With continued pressure from U.S. safety regulators, Takata Corp. has now doubled the amount of cars and trucks included in what has been called, “the largest auto recall in U.S. history.” The total has reached 33.8 million cars with defective air bags.
The original recall was limited to the passenger-side air bag in only high-humidity states along the Gulf Coast (including Florida). Now the recall has expanded nationwide affecting an additional 10.2 million vehicles. Also included in this new agreement is an additional 7.9 million vehicles that will repair the air bags on the driver’s side. The original recall was for passenger-side air bags.
The chemical that inflates the air bags can explode with too much force, blowing apart a metal inflator and sending shrapnel into the passenger compartment. The faulty inflators are responsible for six deaths and more than 100 injuries worldwide.
Mark Rosekind, head of the National Highway Traffic Safety Administration declared, “This is probably the most complex consumer safety recall in U.S. history. We know that owners are worried about their safety and the safety of their families.”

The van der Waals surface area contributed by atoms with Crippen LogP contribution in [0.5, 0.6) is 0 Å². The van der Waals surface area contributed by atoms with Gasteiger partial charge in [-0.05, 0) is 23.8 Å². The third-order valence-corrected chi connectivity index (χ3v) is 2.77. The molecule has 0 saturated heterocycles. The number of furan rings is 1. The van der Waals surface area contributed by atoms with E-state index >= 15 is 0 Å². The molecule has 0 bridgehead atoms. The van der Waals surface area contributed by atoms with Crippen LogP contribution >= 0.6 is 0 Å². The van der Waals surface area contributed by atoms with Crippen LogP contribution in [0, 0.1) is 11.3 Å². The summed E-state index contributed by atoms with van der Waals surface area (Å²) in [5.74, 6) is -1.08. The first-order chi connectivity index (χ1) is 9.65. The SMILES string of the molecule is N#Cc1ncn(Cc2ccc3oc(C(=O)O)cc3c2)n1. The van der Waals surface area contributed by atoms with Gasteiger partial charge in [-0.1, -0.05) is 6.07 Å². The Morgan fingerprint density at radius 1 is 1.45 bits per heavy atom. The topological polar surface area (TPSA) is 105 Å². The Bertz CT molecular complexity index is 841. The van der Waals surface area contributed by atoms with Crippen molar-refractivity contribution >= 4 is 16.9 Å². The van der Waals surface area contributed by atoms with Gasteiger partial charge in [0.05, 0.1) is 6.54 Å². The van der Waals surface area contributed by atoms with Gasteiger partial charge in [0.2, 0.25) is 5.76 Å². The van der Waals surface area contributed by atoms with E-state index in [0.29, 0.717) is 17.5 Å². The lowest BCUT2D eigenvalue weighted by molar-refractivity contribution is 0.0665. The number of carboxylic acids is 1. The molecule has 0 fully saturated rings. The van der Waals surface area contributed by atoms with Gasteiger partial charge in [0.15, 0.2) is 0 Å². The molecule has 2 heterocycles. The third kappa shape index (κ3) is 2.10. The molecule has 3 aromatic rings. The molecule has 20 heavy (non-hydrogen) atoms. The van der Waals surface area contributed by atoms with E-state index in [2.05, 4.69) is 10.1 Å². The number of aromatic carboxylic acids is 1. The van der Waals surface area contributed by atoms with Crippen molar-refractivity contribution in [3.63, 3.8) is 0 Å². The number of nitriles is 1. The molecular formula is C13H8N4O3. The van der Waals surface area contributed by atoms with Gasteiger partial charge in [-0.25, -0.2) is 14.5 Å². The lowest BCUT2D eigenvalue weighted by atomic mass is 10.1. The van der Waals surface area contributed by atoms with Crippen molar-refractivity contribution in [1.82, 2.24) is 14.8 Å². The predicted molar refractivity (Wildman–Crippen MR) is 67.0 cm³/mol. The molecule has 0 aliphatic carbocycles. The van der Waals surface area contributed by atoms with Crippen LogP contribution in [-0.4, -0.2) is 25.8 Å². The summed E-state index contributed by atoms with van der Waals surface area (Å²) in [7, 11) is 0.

Originally, getting Takata to do the right thing and declare their inflators defective took safety regulators years. Takata even questioned the agency’s authority to order it to conduct a recall. NHTSA warned that the number of affected air bags could climb even higher.
Car owners who receive recall notices in the mail should schedule an appointment immediately to get their cars repaired. To find out if your car is one of the cars recalled, you can enter your vehicle identification number (VIN) at https://vinrcl.safercar.gov/vin/ to see if your car is included in the recall. The VIN number can be found on the dashboard near the driver’s side windshield and on state auto registration documents.
Earlier this year, NHTSA started implementing stiff fines to Takata at $14,000 per day for failing to cooperate in the investigation. The fine reached more than $1.2 million, but was eventually suspended when Takata began to cooperate fully. NHTSA officials said that other civil penalties are still possible.
The recall will cost Takata millions of dollars and it will be a while before Takata and other companies can manufacture all the needed replacement inflators. What happens until then? High-humidity areas where people are most at risk and older cars will be fixed first, followed by the others.
What does Takata have to say? It seems like they are finally on the right path. Takata CEO, Shigehisa Takada said in a statement that the action is a “clear path” to restoring the trust of automakers and drivers. Takata also said that they are committed to continuing to work closely with NHTSA and their automaker customers to do everything they can to advance the safety of drivers. We’ll have to wait and see.
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